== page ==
Brachial Plexus Injury Symptoms
What are some of the brachial plexus symptoms that you should be aware of to indicate that your child suffered an injury? Depending on the severity and location of the injury, the symptoms will vary from one child to the next. Typically, this birth injury will have more pain to it if the sits near the spinal cord and neck, but you will feel less pain when the injury occurred farther away. With brachial plexus injuries, there are a variety of symptoms that you may encounter.
The Milder Symptoms
When this injury occurs, your child might lose sensation in the hands or the shoulders. A minor loss of motion may also be present. With conditions like Erb’s palsy, it will have a negative impact on one arm or one side of the body. Milder symptoms typically will not last as long compared to more serious brachial plexus injury symptoms will last. Your child might feel a burning sensation or something that resembles electric shock. As the sensation travels down the fingers, you might feel this stinging sensation. The child’s arms might also feel weak.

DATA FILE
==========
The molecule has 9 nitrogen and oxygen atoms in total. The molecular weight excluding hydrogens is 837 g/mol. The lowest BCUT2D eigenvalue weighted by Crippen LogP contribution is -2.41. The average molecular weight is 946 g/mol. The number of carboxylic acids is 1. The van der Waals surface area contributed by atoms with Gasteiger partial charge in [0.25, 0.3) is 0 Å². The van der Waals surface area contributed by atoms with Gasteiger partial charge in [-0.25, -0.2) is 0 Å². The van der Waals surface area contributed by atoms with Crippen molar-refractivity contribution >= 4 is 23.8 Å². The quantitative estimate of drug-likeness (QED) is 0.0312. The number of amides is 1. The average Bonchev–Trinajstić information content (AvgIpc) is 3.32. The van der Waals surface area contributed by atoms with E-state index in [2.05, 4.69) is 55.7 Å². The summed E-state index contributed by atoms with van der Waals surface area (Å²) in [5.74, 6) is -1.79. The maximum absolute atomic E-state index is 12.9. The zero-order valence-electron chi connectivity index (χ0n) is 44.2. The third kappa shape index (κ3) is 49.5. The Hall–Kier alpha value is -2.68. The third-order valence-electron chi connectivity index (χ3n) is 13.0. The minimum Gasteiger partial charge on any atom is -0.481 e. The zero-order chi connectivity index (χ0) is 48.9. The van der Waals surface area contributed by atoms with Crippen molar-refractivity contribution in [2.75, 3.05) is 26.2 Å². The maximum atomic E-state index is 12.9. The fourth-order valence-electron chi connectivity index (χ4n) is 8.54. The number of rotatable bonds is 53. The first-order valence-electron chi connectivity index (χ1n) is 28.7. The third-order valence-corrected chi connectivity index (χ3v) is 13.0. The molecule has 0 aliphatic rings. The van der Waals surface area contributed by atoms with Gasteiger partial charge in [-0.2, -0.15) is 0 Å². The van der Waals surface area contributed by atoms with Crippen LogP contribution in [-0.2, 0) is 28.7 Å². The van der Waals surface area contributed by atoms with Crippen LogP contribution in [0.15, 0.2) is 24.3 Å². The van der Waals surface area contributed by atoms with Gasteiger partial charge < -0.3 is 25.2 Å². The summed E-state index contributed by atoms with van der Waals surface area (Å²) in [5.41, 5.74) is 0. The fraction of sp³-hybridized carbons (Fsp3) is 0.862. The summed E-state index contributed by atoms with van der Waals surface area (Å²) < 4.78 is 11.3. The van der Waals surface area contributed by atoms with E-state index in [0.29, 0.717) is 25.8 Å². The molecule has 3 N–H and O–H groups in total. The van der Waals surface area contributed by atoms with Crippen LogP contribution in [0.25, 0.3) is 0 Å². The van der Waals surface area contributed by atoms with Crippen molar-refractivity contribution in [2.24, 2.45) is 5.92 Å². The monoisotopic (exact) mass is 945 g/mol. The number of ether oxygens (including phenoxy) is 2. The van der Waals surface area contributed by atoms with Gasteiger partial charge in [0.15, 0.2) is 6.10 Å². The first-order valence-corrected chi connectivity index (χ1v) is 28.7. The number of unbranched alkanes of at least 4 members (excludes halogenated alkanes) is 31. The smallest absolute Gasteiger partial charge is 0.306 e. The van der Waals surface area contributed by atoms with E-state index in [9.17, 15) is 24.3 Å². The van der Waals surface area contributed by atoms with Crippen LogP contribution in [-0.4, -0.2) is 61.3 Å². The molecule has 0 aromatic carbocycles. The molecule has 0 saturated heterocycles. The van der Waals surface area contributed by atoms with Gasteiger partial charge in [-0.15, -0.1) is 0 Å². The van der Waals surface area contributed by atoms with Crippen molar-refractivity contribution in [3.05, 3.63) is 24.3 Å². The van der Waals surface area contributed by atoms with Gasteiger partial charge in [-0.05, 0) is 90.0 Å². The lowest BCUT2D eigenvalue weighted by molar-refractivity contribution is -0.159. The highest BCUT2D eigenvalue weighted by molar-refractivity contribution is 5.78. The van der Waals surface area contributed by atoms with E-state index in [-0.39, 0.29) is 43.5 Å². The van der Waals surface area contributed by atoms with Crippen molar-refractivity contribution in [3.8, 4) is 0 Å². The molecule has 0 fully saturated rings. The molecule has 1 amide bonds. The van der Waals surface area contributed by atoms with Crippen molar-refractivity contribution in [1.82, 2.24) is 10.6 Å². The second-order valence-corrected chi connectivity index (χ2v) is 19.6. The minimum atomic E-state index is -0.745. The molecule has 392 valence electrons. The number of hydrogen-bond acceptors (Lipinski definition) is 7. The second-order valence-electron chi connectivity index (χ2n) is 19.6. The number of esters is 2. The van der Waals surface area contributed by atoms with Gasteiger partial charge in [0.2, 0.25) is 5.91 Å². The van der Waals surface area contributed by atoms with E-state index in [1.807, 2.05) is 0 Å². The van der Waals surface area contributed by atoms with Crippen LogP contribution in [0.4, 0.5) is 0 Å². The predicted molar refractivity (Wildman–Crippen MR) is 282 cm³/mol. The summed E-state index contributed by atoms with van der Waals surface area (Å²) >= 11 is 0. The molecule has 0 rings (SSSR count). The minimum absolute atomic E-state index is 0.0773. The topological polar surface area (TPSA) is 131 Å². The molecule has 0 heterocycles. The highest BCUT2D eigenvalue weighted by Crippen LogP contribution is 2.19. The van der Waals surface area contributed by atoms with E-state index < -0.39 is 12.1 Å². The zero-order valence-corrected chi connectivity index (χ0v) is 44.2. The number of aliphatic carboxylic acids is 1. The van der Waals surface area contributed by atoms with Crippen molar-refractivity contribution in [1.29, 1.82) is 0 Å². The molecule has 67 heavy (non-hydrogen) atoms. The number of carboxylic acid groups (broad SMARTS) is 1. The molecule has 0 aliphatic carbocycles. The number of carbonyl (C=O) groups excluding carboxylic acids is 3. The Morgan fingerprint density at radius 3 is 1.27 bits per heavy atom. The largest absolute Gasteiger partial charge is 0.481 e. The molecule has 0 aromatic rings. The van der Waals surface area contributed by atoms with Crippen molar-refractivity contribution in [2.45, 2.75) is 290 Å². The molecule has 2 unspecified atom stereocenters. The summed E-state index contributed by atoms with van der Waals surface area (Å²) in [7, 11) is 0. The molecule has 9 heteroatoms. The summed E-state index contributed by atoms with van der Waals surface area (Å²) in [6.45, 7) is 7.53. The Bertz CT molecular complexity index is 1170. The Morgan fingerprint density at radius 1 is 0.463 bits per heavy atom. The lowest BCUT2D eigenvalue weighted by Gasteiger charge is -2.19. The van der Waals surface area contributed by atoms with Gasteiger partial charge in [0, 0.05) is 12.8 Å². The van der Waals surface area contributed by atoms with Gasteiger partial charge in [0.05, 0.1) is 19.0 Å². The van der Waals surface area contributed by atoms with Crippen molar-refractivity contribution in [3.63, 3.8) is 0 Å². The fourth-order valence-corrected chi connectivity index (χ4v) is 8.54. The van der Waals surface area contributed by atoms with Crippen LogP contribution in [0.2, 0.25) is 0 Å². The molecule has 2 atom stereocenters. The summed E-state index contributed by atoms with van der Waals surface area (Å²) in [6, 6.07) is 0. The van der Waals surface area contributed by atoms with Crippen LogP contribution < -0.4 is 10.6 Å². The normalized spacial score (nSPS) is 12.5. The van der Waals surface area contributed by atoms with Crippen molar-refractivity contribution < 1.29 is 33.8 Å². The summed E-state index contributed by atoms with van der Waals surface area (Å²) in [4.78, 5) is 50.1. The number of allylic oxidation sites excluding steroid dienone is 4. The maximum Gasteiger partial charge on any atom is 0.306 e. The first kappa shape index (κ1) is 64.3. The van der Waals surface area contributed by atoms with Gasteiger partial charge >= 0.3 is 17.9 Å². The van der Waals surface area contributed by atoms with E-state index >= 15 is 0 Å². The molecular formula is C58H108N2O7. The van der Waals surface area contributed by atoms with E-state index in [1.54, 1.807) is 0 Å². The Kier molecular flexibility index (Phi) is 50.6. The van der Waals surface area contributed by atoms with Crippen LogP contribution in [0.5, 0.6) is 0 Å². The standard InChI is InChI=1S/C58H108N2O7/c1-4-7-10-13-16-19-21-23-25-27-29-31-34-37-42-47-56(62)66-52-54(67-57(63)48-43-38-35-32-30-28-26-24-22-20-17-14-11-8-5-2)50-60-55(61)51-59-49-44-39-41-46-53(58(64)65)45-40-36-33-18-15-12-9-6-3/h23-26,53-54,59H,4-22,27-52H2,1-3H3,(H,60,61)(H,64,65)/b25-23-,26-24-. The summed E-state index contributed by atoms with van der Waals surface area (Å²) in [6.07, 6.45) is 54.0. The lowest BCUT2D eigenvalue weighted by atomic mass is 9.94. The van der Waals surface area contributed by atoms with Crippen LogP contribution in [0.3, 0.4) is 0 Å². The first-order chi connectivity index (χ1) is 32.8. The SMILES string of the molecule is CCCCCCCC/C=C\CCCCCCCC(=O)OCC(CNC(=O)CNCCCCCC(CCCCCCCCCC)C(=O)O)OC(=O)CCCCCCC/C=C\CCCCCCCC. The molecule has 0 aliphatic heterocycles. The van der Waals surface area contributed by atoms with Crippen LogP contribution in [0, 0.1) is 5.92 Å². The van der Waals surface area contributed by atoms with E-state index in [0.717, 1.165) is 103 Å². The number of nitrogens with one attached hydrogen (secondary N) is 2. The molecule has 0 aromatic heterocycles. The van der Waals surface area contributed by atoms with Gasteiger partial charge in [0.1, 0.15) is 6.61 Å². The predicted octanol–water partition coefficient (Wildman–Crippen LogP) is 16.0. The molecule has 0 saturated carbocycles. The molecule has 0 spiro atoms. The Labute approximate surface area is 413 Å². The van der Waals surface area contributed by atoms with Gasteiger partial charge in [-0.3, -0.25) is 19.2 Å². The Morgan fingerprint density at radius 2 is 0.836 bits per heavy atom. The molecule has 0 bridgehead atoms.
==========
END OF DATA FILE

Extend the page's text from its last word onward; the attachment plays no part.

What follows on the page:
If your child is diagnosed with neuropraxia, the symptoms of this birth disorder will typically go away after some time.
Severe symptoms could indicate that your child has suffered a more serious injury. What your child experiences will largely depend on the extent of nerve damage that occurred. In addition, it varies from one person to the next because, while some will be significant, other cases will not carry the same level of severity. Intense pain, muscle weakness, Erb’s palsy, Klumpke’s palsy, and muscle paralysis are all some of the more severe symptoms that your child might suffer. Horner’s Syndrome is another condition where the child will have one drooping eyelid and the other pupil will be constricted. When your child suffers a more severe case, avulsion pain can develop; where the pain will be centered in the area with the most severe nerve damage.
Additional severe symptoms that your child may experience with this birth injury include:
- loss of control of arms, wrists, or hands.
- loss of feeling in the arms wrists or hands
- One arm hanging limply from the body
This condition generally occurs to one out of every 1,000 infants. Erb’s palsy and Klumpke’s palsy have many similarities to cerebral palsy where the child might experience paralysis of the body as a result. However, brachial plexus injuries tend to go away after a while, whereas cerebral palsy remains for a lifetime. Some brachial plexus injuries will last a lifetime if they are serious enough. Fortunately, in many cases, treatment can help manage the problem. There are different ways that doctors will diagnose this problem, often ordering imaging such as an MRI or a CT scan.